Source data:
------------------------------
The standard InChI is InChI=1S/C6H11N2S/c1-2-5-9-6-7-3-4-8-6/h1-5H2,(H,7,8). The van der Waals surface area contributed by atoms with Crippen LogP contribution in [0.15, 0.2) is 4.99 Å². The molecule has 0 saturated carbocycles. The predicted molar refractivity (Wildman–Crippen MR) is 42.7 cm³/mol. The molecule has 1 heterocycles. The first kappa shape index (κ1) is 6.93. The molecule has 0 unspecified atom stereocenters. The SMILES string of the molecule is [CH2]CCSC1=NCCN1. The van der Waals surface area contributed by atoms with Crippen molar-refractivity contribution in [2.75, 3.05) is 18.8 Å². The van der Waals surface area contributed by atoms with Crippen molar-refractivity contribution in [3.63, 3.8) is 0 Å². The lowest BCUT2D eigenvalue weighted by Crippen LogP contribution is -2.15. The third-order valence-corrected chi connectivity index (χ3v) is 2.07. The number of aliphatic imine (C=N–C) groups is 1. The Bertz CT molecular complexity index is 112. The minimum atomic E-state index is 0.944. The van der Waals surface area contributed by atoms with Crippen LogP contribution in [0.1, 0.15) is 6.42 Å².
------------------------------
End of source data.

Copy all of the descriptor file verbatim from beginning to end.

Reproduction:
The standard InChI is InChI=1S/C6H11N2S/c1-2-5-9-6-7-3-4-8-6/h1-5H2,(H,7,8). The van der Waals surface area contributed by atoms with Crippen LogP contribution in [0.15, 0.2) is 4.99 Å². The molecule has 0 saturated carbocycles. The predicted molar refractivity (Wildman–Crippen MR) is 42.7 cm³/mol. The molecule has 1 heterocycles. The first kappa shape index (κ1) is 6.93. The molecule has 0 unspecified atom stereocenters. The SMILES string of the molecule is [CH2]CCSC1=NCCN1. The van der Waals surface area contributed by atoms with Crippen molar-refractivity contribution in [2.75, 3.05) is 18.8 Å². The van der Waals surface area contributed by atoms with Crippen molar-refractivity contribution in [3.63, 3.8) is 0 Å². The lowest BCUT2D eigenvalue weighted by Crippen LogP contribution is -2.15. The third-order valence-corrected chi connectivity index (χ3v) is 2.07. The number of aliphatic imine (C=N–C) groups is 1. The Bertz CT molecular complexity index is 112. The minimum atomic E-state index is 0.944. The van der Waals surface area contributed by atoms with Crippen LogP contribution in [0.1, 0.15) is 6.42 Å².